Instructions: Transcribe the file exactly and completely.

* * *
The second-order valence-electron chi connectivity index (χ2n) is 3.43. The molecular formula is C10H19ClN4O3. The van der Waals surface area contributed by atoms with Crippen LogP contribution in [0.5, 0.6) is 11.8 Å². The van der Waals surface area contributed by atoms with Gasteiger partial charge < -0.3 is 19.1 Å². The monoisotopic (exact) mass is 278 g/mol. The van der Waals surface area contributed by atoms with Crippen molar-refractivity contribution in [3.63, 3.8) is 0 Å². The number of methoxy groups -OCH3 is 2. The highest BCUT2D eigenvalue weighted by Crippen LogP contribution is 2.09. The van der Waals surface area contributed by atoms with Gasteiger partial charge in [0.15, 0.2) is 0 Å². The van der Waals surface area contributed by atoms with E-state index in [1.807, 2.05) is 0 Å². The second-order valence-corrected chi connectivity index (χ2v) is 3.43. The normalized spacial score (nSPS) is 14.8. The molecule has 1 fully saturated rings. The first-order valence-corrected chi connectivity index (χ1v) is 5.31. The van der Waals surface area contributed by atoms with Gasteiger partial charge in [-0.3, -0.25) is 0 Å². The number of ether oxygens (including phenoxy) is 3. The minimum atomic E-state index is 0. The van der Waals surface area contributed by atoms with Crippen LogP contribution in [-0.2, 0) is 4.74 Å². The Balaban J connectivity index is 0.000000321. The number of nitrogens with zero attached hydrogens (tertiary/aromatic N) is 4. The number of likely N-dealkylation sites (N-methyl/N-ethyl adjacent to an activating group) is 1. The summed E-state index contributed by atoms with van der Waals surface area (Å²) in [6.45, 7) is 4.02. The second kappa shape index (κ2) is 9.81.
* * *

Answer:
The second-order valence-electron chi connectivity index (χ2n) is 3.43. The molecular formula is C10H19ClN4O3. The van der Waals surface area contributed by atoms with Crippen LogP contribution in [0.5, 0.6) is 11.8 Å². The van der Waals surface area contributed by atoms with Gasteiger partial charge < -0.3 is 19.1 Å². The monoisotopic (exact) mass is 278 g/mol. The van der Waals surface area contributed by atoms with Crippen molar-refractivity contribution in [3.63, 3.8) is 0 Å². The number of methoxy groups -OCH3 is 2. The highest BCUT2D eigenvalue weighted by Crippen LogP contribution is 2.09. The van der Waals surface area contributed by atoms with Gasteiger partial charge in [0.15, 0.2) is 0 Å². The van der Waals surface area contributed by atoms with E-state index in [1.807, 2.05) is 0 Å². The second-order valence-corrected chi connectivity index (χ2v) is 3.43. The normalized spacial score (nSPS) is 14.8. The molecule has 1 fully saturated rings. The first-order valence-corrected chi connectivity index (χ1v) is 5.31. The van der Waals surface area contributed by atoms with Gasteiger partial charge in [-0.3, -0.25) is 0 Å². The number of ether oxygens (including phenoxy) is 3. The minimum atomic E-state index is 0. The van der Waals surface area contributed by atoms with Crippen LogP contribution in [-0.2, 0) is 4.74 Å². The Balaban J connectivity index is 0.000000321. The number of nitrogens with zero attached hydrogens (tertiary/aromatic N) is 4. The number of likely N-dealkylation sites (N-methyl/N-ethyl adjacent to an activating group) is 1. The summed E-state index contributed by atoms with van der Waals surface area (Å²) in [6.45, 7) is 4.02. The second kappa shape index (κ2) is 9.81.